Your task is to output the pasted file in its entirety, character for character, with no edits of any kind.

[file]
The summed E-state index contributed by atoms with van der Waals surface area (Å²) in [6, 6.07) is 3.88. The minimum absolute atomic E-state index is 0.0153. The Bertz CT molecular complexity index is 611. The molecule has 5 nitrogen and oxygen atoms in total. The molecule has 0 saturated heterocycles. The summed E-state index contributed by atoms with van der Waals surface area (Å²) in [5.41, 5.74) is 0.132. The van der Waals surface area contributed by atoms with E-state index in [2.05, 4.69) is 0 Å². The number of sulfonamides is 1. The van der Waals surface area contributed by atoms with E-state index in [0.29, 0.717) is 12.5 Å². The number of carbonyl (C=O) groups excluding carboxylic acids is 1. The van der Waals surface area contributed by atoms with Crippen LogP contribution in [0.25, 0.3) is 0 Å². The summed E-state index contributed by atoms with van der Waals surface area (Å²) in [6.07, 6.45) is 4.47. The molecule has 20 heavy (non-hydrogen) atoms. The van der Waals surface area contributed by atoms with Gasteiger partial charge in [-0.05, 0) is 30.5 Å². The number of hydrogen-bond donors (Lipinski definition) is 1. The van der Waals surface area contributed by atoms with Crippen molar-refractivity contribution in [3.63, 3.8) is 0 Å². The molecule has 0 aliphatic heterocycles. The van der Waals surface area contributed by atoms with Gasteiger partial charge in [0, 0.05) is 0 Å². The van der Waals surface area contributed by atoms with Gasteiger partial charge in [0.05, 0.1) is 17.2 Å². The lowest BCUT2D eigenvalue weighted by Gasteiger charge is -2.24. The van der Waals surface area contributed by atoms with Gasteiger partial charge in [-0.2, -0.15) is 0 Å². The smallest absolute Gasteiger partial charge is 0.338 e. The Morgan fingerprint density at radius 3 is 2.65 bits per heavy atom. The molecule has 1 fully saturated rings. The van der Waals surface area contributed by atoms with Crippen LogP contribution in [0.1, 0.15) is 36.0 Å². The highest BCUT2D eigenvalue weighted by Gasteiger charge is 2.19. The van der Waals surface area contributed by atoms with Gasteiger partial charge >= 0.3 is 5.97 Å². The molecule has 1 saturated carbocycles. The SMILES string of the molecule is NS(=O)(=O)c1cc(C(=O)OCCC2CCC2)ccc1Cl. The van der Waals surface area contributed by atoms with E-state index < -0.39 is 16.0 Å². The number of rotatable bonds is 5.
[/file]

The summed E-state index contributed by atoms with van der Waals surface area (Å²) in [6, 6.07) is 3.88. The minimum absolute atomic E-state index is 0.0153. The Bertz CT molecular complexity index is 611. The molecule has 5 nitrogen and oxygen atoms in total. The molecule has 0 saturated heterocycles. The summed E-state index contributed by atoms with van der Waals surface area (Å²) in [5.41, 5.74) is 0.132. The van der Waals surface area contributed by atoms with E-state index in [2.05, 4.69) is 0 Å². The number of sulfonamides is 1. The van der Waals surface area contributed by atoms with E-state index in [0.29, 0.717) is 12.5 Å². The number of carbonyl (C=O) groups excluding carboxylic acids is 1. The van der Waals surface area contributed by atoms with Crippen LogP contribution in [0.25, 0.3) is 0 Å². The summed E-state index contributed by atoms with van der Waals surface area (Å²) in [6.07, 6.45) is 4.47. The molecule has 20 heavy (non-hydrogen) atoms. The van der Waals surface area contributed by atoms with Gasteiger partial charge in [-0.05, 0) is 30.5 Å². The number of hydrogen-bond donors (Lipinski definition) is 1. The van der Waals surface area contributed by atoms with Crippen molar-refractivity contribution in [3.63, 3.8) is 0 Å². The molecule has 0 aliphatic heterocycles. The van der Waals surface area contributed by atoms with Gasteiger partial charge in [0, 0.05) is 0 Å². The van der Waals surface area contributed by atoms with Gasteiger partial charge in [0.05, 0.1) is 17.2 Å². The lowest BCUT2D eigenvalue weighted by Gasteiger charge is -2.24. The van der Waals surface area contributed by atoms with Gasteiger partial charge in [-0.2, -0.15) is 0 Å². The smallest absolute Gasteiger partial charge is 0.338 e. The Morgan fingerprint density at radius 3 is 2.65 bits per heavy atom. The molecule has 1 fully saturated rings. The van der Waals surface area contributed by atoms with Crippen LogP contribution in [0.1, 0.15) is 36.0 Å². The highest BCUT2D eigenvalue weighted by Gasteiger charge is 2.19. The van der Waals surface area contributed by atoms with Gasteiger partial charge >= 0.3 is 5.97 Å². The molecule has 1 saturated carbocycles. The SMILES string of the molecule is NS(=O)(=O)c1cc(C(=O)OCCC2CCC2)ccc1Cl. The van der Waals surface area contributed by atoms with E-state index < -0.39 is 16.0 Å². The number of rotatable bonds is 5.